04/18/2009 05:12 am ET | Updated May 25, 2011

This poor dude Liddy, who retired from Allstate and came back to run AIG and be a hero for his country. I bet he's really sorry now.

I'm listening to him valiantly testify before Congress, admitting that he felt it necessary to give hundreds of millions of dollars in bonuses to the people in AIG's financial products group who were, in some cases, the same people who took risks that took down not only AIG, but also the world economy. And who have, in other cases, already left the company.

He's sitting there in front of all the snarling Congressmen, and has been for most of the day. It has come out that he and his family have received physical threats. It has also come out that he works for $1.00 a year. And that he has asked the people who received the bonuses consider giving back at least half the money.

I'm telling you, it can't be fun to work at AIG anymore, unless perhaps you are one of the bonus babies. A good friend of our family works in HR for AIG, has worked there for her entire career, knew absolutely nothing about the financial products group, was forced to take a significant part of her compensation in AIG stock, and has lost her retirement, her pride, and her career. Not to mention what it must be like these days to be in human relations at AIG with everybody either mad at everybody else and pointing fingers or ready to jump out a window.

Eventually, AIG will fail in one way or another. At the very least, it will be dismantled and its assets sold to pay the taxpayers back as much of the bailout money as it can. It will certainly never be the place Hank Greenberg built and took pride in, or the place that employed 116,000 Americans.

Will the government get paid back? Not unless AIG can sell its assets, including the insurance businesses that had nothing to do with the CDS (credit default swaps) people. The longer these hearings go on, the more people lose faith in the other parts of AIG, the less likely those sales become. The good people will go down with the bad ones.

The taxpayers, although they don't understand the intricacies of any of this, are furious. Thus, Congress is posturing to make sure it can get re-elected. The Fed and the SEC, on whose watch all this happened, are now led by people who weren't the ones who did all this. President Obama says he has been left with, in technical terms, "a big mess." The responsible parties have taken their big checks to the bank, or offshore.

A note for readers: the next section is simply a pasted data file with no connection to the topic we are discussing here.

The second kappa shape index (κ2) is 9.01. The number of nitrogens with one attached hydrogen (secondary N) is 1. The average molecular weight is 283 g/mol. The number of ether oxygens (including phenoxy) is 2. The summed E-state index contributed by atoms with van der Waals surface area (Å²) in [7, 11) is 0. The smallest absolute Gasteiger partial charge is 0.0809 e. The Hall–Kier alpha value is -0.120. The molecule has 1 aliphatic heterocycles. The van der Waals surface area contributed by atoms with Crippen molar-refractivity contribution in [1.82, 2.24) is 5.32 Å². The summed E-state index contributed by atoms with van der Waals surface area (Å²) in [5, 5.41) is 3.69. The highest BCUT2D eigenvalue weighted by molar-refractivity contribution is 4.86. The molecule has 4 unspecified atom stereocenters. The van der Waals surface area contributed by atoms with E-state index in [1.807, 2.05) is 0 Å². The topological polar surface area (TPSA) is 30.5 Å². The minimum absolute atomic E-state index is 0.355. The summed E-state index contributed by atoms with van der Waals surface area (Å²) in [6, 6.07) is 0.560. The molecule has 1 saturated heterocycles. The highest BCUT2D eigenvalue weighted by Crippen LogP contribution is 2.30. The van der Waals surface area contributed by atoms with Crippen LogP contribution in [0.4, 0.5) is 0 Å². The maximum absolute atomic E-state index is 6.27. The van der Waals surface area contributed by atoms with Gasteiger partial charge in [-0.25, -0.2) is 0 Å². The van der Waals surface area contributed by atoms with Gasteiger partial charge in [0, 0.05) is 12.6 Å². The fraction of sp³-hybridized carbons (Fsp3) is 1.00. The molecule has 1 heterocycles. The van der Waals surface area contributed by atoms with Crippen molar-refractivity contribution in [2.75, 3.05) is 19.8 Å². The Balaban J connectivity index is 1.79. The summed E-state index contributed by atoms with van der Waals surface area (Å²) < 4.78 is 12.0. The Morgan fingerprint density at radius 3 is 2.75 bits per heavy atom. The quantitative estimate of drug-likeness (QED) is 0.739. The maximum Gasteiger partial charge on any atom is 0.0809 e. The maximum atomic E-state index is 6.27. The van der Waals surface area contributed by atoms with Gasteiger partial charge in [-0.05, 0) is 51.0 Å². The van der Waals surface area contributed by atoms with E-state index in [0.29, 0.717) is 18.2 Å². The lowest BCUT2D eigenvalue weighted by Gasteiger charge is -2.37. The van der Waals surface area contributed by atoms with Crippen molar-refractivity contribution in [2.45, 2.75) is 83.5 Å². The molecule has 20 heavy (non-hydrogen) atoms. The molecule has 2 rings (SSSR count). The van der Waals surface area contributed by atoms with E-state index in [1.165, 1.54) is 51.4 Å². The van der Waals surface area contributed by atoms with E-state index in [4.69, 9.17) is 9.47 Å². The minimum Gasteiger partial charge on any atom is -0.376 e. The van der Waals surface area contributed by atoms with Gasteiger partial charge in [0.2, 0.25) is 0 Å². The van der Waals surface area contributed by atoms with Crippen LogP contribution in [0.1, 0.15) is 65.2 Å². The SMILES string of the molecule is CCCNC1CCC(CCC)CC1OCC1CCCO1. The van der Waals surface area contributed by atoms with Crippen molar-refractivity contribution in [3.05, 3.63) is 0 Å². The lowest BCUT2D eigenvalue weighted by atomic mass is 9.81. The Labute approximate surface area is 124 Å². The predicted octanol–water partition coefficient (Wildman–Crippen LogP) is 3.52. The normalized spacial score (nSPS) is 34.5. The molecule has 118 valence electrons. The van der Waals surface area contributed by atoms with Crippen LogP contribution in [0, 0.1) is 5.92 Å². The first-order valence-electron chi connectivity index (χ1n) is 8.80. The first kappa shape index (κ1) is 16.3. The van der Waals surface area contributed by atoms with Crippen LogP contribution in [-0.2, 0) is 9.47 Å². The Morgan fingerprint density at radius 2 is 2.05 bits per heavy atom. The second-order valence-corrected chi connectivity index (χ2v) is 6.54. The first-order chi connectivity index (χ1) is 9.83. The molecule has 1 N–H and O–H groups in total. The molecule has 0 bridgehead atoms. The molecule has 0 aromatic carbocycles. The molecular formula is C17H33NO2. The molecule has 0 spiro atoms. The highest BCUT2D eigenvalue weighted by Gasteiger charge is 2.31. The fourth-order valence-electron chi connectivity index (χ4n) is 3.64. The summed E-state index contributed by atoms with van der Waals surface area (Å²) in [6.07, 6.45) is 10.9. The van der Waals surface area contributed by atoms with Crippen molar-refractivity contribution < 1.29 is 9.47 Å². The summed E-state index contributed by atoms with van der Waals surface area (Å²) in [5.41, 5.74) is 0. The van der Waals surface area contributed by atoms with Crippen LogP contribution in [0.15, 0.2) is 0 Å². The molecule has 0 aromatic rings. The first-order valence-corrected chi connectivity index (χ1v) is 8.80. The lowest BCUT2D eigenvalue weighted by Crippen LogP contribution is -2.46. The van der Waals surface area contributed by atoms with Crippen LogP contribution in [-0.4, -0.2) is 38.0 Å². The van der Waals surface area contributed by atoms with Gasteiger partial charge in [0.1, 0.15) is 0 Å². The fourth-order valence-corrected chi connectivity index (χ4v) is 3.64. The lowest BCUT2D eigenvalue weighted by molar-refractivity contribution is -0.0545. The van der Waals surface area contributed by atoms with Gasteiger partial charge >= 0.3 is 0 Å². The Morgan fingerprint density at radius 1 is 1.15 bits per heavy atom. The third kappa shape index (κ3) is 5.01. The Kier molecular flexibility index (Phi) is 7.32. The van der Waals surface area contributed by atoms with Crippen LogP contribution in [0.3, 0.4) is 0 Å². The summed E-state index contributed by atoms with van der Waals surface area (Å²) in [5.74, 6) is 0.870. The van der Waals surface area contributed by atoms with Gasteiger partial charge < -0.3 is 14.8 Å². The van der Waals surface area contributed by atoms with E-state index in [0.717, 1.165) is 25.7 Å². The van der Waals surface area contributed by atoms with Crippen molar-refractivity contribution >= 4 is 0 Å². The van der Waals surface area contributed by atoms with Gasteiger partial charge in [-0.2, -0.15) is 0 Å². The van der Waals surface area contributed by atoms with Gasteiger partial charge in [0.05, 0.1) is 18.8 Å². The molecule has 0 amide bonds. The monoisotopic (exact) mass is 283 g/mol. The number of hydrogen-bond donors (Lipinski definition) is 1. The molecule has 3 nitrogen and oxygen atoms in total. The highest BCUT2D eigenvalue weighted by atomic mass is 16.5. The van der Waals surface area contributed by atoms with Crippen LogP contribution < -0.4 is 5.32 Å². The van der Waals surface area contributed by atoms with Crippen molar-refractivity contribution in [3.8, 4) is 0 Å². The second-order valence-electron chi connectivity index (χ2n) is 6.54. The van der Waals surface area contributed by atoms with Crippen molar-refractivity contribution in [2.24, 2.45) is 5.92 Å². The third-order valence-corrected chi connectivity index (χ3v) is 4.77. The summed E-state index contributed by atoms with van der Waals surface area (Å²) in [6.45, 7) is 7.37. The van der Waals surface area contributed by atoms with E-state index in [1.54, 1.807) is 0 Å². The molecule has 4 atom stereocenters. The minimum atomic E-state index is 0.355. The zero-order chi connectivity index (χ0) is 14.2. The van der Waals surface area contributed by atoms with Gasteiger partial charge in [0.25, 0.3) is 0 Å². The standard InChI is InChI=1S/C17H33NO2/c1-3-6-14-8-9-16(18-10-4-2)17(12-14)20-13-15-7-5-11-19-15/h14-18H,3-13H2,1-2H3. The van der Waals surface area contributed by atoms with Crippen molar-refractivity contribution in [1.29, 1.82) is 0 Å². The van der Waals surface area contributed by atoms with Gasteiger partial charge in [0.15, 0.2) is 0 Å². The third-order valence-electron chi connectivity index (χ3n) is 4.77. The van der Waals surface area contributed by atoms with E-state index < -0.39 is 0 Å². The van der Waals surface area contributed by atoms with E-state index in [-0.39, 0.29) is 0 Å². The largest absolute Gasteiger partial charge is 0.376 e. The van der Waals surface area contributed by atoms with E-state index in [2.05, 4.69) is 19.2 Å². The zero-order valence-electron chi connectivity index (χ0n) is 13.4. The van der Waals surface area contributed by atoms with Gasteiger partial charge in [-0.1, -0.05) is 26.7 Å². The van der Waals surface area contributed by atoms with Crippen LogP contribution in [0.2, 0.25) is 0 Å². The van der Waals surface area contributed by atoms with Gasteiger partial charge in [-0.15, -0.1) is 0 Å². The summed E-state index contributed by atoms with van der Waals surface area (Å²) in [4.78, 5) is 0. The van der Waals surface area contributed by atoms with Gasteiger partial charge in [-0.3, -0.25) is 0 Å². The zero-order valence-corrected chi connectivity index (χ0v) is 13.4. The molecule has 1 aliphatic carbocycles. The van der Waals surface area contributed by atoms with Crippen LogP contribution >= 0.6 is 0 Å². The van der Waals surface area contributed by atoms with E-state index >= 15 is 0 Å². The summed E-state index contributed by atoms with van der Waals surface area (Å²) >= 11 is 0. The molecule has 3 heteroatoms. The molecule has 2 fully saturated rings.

C-Span serves a good function here, and a bad one. Although it makes the process of these hearings more transparent, it also makes necessary a lot more posturing and a lot less need to compromise and get on with it.

What's the use of hammering Liddy? It just has to be done, because the cameras are rolling, and angry people with voting rights are watching. People really want a scapegoat, and right now they can't find the right one to blame for the chaos in their lives.

It's all a matter of "counterparties," which seem to be the human equivalent of sliced up mortgages -- the chain goes on so long that it can't be traced. AIG has to put money in escrow for Deutschebank, one of its counterparties, to guarantee the risk of Deutschebank's counterparties, who are hedge funds. And who are the counterparties of the hedge funds? It reminds me of the old song "There was an old lady who swallowed a fly." Perhaps she'll die.

People who blame this on government interference and think like Ayn Rand appear to be wrong IMHO. I'm a capitalist, but I am also a realist. Government intervention wasn't the problem here. Lack of government intervention earlier was the problem. Too many people in the in-crowd who lunch together and party together and regulate each other together.

We now have a two-tiered society, and everyone must remember that the lower tier is larger.

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